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I think that one of the principal reasons that so much controversy ensued over the 555 Cordova development could be because, despite preliminary discussion with city staff, basic principles about contextual urban design and good neighbourliness were overlooked. (As you may have noticed, I believe that has happened on many other occasions too.)
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Another complaint I hear is this. Why is it that despite signs on the site and public information meetings for neighbours and eventually the city’s website, so many people turn out and object?
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I think it is is the absence of reliable, trustworthy and accessible (easy to understand)  information. Frequently you only have to read the project descriptions in the application to know it is not true. It is often a sales job which the author hopes will not be scrutinised too carefully. Unfortunately, these days, too many proposals seeking public support, whether by the private sector or the public sector, have been wordsmithed to hide any deficiencies and exaggerate benefits. While this may be laudable for the  protagonist it creates skepticism not trust.  The city should do what it can to dissuade proponents from this tendency. …
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In the case of significant rezonings and development permits, I suggest the following changes.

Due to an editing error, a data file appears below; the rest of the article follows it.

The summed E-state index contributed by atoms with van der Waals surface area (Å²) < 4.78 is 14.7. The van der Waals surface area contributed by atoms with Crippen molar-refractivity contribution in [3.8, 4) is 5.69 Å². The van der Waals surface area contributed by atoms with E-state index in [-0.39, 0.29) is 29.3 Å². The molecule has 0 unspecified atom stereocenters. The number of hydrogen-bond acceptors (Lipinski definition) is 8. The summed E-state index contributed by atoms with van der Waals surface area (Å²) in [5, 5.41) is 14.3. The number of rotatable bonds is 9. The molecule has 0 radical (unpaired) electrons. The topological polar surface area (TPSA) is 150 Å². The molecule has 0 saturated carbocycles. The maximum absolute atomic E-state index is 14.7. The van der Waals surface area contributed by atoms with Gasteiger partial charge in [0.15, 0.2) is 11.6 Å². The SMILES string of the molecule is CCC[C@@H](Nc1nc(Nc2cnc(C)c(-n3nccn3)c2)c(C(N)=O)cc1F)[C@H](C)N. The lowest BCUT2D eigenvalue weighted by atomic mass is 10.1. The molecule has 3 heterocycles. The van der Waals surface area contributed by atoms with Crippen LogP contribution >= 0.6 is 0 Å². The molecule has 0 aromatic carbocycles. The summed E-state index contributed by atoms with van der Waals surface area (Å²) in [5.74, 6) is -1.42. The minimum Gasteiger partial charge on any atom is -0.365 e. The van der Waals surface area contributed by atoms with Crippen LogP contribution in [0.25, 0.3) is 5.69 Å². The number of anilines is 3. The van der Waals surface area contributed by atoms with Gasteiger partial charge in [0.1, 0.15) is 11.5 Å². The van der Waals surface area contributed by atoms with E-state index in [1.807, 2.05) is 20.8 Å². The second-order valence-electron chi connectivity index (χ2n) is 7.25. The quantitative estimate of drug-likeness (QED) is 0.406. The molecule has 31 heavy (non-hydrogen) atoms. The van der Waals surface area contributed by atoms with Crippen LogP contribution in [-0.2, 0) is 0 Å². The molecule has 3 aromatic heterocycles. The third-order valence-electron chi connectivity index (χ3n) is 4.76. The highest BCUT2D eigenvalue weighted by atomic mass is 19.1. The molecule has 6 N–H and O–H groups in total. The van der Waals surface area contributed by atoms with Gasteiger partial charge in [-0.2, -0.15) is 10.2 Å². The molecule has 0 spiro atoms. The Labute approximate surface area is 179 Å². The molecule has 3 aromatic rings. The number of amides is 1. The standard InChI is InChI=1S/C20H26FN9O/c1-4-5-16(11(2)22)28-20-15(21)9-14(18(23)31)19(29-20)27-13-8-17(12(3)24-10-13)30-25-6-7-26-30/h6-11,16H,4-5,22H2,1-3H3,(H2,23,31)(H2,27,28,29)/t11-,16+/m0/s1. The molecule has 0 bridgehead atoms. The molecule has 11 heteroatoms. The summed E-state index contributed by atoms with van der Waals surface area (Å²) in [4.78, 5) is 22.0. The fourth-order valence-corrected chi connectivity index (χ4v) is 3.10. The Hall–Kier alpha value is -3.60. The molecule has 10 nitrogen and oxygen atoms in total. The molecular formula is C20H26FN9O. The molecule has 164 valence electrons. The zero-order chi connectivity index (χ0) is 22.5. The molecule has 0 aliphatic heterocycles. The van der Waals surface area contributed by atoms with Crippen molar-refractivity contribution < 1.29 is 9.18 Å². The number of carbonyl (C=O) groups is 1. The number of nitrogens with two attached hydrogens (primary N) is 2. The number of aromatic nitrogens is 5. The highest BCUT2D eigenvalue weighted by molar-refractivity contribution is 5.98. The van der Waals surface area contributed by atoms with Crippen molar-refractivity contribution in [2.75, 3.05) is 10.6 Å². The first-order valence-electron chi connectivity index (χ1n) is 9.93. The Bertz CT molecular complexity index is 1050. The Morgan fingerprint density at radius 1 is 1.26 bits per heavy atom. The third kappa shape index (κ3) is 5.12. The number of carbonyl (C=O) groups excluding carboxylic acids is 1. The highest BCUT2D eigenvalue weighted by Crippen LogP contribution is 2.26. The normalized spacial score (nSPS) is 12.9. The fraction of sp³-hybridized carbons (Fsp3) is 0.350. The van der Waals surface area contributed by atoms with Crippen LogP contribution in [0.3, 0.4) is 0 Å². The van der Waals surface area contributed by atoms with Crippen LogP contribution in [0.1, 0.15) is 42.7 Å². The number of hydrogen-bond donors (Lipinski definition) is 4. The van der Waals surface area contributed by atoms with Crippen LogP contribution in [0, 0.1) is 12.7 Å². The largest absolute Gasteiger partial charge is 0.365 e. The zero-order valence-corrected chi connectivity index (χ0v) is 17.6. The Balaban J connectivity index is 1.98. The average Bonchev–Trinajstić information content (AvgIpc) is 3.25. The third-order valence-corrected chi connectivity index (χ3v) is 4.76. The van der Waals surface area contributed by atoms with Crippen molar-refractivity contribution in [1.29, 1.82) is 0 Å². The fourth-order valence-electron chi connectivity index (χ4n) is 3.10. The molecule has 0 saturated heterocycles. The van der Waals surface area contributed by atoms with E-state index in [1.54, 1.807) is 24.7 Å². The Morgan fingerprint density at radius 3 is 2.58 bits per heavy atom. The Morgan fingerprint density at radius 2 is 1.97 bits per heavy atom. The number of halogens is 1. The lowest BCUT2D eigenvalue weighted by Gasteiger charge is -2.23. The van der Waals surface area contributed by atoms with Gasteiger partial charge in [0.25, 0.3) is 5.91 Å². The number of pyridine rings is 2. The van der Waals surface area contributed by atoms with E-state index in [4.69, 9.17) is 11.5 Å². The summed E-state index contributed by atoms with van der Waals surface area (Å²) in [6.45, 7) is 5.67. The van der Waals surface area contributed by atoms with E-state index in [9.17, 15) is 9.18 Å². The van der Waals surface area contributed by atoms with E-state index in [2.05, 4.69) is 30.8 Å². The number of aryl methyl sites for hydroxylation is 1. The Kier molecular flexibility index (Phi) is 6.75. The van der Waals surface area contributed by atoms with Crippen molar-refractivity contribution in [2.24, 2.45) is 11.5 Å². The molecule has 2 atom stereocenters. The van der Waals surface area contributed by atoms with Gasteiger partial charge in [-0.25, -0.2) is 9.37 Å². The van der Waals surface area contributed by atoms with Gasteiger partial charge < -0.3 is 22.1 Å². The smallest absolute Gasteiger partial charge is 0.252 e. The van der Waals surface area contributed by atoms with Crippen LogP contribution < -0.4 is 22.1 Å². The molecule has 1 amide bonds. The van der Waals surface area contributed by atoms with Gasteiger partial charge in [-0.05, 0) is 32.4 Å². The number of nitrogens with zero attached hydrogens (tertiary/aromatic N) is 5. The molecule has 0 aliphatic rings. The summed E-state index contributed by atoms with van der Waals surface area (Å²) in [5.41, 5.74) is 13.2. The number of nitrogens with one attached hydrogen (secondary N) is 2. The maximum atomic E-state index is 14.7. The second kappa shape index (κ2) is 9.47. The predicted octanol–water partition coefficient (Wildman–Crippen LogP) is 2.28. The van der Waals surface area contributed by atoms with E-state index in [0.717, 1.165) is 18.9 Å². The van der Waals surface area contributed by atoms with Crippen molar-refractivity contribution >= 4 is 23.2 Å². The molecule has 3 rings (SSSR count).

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In an accessible central place set up a facility that does the following:
  1. It welcomes the public to view displays and presentations of proposals for change in the city.
  2. It is carefully prepared to provide documentation that can be understood by the general public.
  3. It is under the management of an organisation whose sole mandate is to provide information, representative of as objective a review as possible of the proposal. It will, display the pros and cons of a proposal as available from existing and proposed criteria and guidelines including the various opinions related to those pros and cons. It will not come to a conclusion about the project. That is City Hall’s role It could be a department of the City for much of this work should be being done by them now.
  4. However, if it is, it has to be operated under the principles outlined in my descriptions above and not directly “pressured” by City Council or management.
  5. Its goal is to become the trusted place to find information about proposals for change in the City.
  6. It is easy to see how such a place could become a valuable community resource for all the elements of change we are being confronted with today.
  7. It sounds a lot like an urbanarium. It might be a web site or a building. it could be at City Hall, at a new Civic Centre or Downtown. Perhaps it could be a role for the City Planning Commission or the old city Urban Design Studio reconstituted.  Perhaps — there are numerous.
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The early ideas that led to significant reform of our processes 40 years ago had to be worked on and refined. The objectives were good and the eventual results helped to create this city were good.
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Is there an idea here worth exploring?